2013 July

From Intern to Publicist: Five Tips on Mentoring Your Interns

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By John McCook

John McCook

Whoever said that two heads are better than one must have been in public relations. As a vice president at Rubenstein Public Relations, I have learned that if you have a talented associate publicist working alongside of you who can generate consistent, quality coverage on behalf of your clients, you have a recipe for upping your client service game.

So how do you foster and nurture the potential in an associate publicist? I suggest the following five tips:

Explain the “meaning of life”: 
I have found that if an associate publicist truly understands your clients’ business, their marketing objectives, your particular campaign strategy and how the pitch at hand fits into the equation – the big picture – they will be more effective in their media outreach. When, for example, I understand the motivation behind what I’m doing and how my contribution benefits the greater good, it brings a focus that helps my level of success. The same holds true for an associate publicist who understands how their work helps to achieve client objectives.

Do your due diligence:
As a senior member of your public relations team, your experience and media savvy will greatly benefit your associate publicist in being as effective as they can be.  At the onset of a media initiative,  I recommend utilizing your understanding of the client and the story to write a pitch that is compelling, viable and likely to succeed.  Perhaps the biggest contribution you can offer is to develop a finite list of media that make sense to pitch.  Do the reporters on your list cover this type of content?  Are they the right reporters at the right outlets for your client?  Pull articles they’ve written. Get a sense of who they are and how they cover their news. I have found homework to be a critical component of whether I succeed or fail at a pitch.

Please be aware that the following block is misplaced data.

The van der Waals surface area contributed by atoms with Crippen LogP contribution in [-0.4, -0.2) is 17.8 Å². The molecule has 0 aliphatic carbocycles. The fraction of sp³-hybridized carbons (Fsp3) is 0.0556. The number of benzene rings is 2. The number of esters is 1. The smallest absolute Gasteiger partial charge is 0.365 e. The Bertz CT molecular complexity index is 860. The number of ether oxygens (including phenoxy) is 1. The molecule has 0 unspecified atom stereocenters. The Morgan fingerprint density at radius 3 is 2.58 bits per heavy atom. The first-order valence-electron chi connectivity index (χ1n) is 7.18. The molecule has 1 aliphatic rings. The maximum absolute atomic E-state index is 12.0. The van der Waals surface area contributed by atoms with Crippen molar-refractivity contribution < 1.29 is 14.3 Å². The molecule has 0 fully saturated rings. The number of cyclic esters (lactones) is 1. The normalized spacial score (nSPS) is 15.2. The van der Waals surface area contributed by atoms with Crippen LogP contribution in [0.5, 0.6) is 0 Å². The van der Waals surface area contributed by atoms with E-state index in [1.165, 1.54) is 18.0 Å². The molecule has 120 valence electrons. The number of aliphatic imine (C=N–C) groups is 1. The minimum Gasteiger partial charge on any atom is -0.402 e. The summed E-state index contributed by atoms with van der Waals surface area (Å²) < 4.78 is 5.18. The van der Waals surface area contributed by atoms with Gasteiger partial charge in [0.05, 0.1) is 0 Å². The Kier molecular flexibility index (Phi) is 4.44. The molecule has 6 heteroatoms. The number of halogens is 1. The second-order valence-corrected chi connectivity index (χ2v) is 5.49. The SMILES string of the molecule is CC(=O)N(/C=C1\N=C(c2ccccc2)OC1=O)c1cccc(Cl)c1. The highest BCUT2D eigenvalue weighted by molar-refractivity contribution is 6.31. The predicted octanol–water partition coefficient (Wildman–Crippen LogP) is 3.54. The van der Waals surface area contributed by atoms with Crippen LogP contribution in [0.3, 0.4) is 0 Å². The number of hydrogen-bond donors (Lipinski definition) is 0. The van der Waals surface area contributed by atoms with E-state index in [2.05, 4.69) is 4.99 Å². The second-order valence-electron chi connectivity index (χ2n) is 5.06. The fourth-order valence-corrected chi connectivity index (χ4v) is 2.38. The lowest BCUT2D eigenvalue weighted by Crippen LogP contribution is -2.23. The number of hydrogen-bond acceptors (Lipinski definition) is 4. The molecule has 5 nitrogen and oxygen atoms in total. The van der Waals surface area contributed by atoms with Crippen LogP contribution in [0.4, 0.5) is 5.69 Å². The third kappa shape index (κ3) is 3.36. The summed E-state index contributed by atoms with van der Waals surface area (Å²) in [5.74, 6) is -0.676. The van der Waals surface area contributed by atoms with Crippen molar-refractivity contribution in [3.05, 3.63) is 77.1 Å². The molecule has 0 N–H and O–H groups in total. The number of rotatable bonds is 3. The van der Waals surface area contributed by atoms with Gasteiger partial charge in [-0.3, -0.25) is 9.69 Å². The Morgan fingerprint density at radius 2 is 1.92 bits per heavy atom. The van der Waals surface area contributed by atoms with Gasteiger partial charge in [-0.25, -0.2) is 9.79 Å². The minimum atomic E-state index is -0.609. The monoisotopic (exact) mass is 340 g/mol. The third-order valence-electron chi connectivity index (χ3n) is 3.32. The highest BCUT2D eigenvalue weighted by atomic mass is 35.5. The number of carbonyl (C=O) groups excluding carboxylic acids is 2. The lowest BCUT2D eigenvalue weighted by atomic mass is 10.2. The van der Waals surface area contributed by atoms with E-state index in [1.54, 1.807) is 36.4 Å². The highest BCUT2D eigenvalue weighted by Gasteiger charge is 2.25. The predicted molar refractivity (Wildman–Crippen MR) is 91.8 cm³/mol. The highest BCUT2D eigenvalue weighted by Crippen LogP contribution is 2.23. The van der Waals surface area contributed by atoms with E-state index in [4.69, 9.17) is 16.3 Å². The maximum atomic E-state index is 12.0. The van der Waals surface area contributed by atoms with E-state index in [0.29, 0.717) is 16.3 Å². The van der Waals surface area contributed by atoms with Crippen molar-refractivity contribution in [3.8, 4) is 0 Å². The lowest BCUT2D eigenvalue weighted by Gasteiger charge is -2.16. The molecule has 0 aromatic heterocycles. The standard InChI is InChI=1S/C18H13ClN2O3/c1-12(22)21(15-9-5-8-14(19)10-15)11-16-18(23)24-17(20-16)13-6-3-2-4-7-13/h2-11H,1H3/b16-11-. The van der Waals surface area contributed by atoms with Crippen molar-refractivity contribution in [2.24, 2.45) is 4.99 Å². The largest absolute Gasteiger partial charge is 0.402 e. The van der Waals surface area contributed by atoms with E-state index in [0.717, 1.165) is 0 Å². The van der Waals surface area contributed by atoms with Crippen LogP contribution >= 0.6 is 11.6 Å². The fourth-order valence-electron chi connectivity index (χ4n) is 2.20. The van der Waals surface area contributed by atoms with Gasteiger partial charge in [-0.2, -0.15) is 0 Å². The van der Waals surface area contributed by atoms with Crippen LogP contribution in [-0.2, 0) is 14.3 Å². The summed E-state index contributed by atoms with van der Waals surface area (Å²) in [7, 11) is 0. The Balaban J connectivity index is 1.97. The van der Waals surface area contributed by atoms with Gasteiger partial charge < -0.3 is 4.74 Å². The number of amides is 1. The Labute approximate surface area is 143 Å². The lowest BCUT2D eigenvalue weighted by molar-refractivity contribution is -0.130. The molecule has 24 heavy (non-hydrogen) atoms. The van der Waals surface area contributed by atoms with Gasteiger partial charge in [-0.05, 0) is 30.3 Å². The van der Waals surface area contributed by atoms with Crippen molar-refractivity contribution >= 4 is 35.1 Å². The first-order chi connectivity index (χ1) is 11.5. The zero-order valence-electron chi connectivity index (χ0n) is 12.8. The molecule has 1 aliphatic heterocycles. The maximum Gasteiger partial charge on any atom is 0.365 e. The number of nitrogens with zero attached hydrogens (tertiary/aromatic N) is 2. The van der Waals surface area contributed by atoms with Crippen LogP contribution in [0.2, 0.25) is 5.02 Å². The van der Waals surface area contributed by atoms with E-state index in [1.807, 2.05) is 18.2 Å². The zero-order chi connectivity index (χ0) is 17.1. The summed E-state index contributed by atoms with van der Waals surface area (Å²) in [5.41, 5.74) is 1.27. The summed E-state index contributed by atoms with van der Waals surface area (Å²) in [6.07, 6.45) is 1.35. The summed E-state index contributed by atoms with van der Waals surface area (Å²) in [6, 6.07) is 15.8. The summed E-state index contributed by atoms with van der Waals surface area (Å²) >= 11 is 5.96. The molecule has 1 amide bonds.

Clear the runway: 
There is nothing more intimidating for any PR practitioner than being handed a list of 150 reporters to call on a media approach. And if the list is that big, I have found it’s not a good one. I would suggest stacking the deck in your favor and your associate’s favor by pairing down the list to 20-25 of the most viable, appropriate reporters.  Once you have that list – you can go and go big. You have just developed a strong refined pitch, a targeted list and an understanding of how the publicity you generate helps client objectives.

Lead by example: 
From what I have observed, nothing is more empowering for an associate publicist than to see his or her boss succeed utilizing the pitch at hand.  “If my boss is having luck, I will too…”  The most successful PR leaders inspire results from their associate publicists by generating a body of coverage themselves.  And two qualified practitioners devouring a media campaign will generate more volume and quality than just one person doing it solo.

Credit where credit is due: 
It is human nature to want fame and recognition for your efforts.   So it makes total sense that associate publicists feel the same.  If they score a win with a media placement, they have every right to be acknowledged and recognized for their effort.


Our Summer 2013 Interns with Associate Publicist Elena Gaudino